Healthy mind, healthy body: Staying engaged while staying home
By Shannon Reyes
As we kick off the new year, gatherings in the same physical space will remain minimal. Yet, as the pandemic has separated us, technology has greatly assisted in helping to bridge those social gaps while families and friends remain at home.
Each year, the National Association of Area Agencies on Aging (n4a) launches a “Home for the Holidays” campaign (n4a.org/h4h2020), which is intended to help family and friends speak with their aging loved ones about difficult topics. This year’s topic, “Staying Connected and Healthy During the COVID-19 Pandemic,” is timely as most family and friends opt to connect this year in digital spaces.
According to n4a, people of all ages are having a hard time adjusting to the lack of social connections during the pandemic. These effects can be felt even more by older adults who may live alone or with limited social circles. Those individuals are typically more predisposed to being socially isolated, but in the age of social distancing, those chances significantly increase.
Most people would agree that staying socially connected while physically apart is important, including Center in the Park’s Executive Director Renee Cunningham, MSS. When older adult community centers in Philadelphia were ordered to close to participants in March, the Germantown-based older adult community center began looking at how to migrate its regular on-site programming to a digital space. When the first programs went online, the reaction from participants was overwhelming.
“The absolute best part about this is watching (the reactions of) people who are seeing each other after a long period of time,” Cunningham said, explaining that the first few minutes were filled with exclamations, such as “Hey, you’re on here, too?” or “This is amazing!”
Currently, the center has expanded its online programming to include a number of classes and social groups, including fitness, yoga, sewing classes, a men’s group, poetry and sing-along programs.
“The folks that I see (on our video conferencing platforms) really miss being at the center,” says Cunningham. “For some, it’s not just the social engagement or the class, it’s also getting out of bed every day and having something to look forward to.” Having a scheduled activity is very important to one’s frame of mind and can help to combat the impact the pandemic can take on one’s mental well-being, according to Cunningham.
Philadelphia Corporation for Aging’s (PCA) Stephen Merrill, RN, who helps to oversee the agency’s health promotion program, agrees. After completing a recent videoconferencing workshop, he received a moving letter from a participant expressing his gratitude for the program.
“We had someone who reported being at a real low point and feeling depressed, but the workshop really helped, and the tools discussed made a difference both physically and mentally,” says Merrill. “The letter is a nice example of the benefits of these programs, especially during this time. The scheduled weekly contact and meeting helps with isolation and connection.”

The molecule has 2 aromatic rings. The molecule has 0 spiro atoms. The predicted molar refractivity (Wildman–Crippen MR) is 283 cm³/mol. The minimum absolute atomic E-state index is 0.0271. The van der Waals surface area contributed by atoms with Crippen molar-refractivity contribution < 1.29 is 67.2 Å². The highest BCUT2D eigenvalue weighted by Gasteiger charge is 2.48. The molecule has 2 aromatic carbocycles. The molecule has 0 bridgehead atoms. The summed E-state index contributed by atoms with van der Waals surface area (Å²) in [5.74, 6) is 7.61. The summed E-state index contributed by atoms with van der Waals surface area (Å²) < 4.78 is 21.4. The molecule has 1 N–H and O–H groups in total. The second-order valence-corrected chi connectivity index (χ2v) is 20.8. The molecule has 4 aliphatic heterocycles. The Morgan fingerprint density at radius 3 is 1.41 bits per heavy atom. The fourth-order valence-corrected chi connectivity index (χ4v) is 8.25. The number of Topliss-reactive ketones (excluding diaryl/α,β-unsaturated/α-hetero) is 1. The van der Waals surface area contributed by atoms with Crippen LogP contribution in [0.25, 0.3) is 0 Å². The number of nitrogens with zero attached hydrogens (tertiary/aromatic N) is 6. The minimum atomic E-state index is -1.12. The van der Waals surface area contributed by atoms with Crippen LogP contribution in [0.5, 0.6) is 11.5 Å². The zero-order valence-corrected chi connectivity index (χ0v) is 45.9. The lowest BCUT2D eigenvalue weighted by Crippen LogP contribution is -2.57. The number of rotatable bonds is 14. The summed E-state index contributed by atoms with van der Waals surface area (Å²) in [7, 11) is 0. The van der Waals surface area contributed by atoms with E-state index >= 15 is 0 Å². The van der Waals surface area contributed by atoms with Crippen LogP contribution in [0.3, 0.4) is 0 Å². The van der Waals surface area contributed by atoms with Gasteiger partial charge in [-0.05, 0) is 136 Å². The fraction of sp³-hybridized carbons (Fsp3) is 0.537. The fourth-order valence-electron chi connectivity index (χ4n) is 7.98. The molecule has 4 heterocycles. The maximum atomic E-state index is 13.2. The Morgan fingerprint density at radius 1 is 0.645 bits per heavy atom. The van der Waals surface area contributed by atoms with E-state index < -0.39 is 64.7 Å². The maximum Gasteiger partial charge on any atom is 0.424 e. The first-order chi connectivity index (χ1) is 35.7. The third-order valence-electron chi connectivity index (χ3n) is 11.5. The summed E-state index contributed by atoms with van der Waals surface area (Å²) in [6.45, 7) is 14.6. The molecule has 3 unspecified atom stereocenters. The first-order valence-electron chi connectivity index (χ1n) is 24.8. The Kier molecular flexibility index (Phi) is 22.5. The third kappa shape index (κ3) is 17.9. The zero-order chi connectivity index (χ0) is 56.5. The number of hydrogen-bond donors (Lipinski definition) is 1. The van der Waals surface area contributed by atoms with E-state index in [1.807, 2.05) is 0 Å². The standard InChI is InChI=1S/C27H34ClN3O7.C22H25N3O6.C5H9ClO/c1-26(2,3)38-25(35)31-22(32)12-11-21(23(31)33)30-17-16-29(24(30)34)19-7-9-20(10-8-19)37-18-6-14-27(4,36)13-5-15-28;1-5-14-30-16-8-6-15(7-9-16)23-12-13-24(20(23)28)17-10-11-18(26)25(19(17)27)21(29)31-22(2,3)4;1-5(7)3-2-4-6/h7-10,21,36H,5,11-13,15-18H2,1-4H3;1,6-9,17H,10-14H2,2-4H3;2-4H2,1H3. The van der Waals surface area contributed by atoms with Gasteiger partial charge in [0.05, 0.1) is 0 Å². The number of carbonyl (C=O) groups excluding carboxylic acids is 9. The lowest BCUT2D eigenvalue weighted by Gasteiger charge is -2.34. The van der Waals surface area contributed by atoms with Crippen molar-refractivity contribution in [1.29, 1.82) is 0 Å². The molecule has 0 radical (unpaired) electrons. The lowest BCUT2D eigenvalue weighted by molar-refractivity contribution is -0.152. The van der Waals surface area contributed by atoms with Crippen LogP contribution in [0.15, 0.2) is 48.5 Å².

Currently, PCA is offering three evidence-based chronic disease self-management programs through video or telephone. They include “Help Yourself to Health,” “Keep it Moving” (for pain management) and “Common Threads (for diabetes management). For those who can connect through videoconferencing software, participants meet weekly for six consecutive weeks. Older adults without technology for videoconferencing will receive a toolkit in the mail and can participate in weekly, small-group phone conversations.
PCA is also offering a remote version of the Arthritis Foundation’s “Walk with Ease Program.” Prior to the pandemic, this program was structured as a group walking program that occurred over several weeks.
“This promotes the benefit of movement and walking to help reduce the pain, stiffness, and discomfort of arthritis safely during this time,” Merrill says. “Physical deconditioning is a concern through this time of decreased ability to travel or move about the community. Programs that can reach people, promote wellness and safe physical activity are especially important now.”
Individuals can now participate in “Walk with Ease” and receive regular follow-up from trained leaders. The programs are typically organized at older adult community centers, since these locations have a trained staff member on-site to lead the program. Individuals who are interested in participating in a program are welcome to contact PCA’s Health Promotion Specialist Lauren Jirinec at 215-765-9000, ext. 5119 or lauren.jirinec@pcaCares.org.
Older adults can still remain active, even while social distancing. Cunningham’s advice for those who are staying home: get outside for at least five minutes every day, give yourself a little cardio (i.e. walking up and down stairs or around the coffee table), make a goal for that day, and talk to at least one person each day.
“It’s also important that family and friends hear from you every day,” Cunningham says.
For more information on PCA-supported older adult community centers or health promotion programs, call the PCA Helpline at 215-765-9040 or visit pcaCares.org.
Shannon Reyes is public relations specialist at Philadelphia Corporation for Aging
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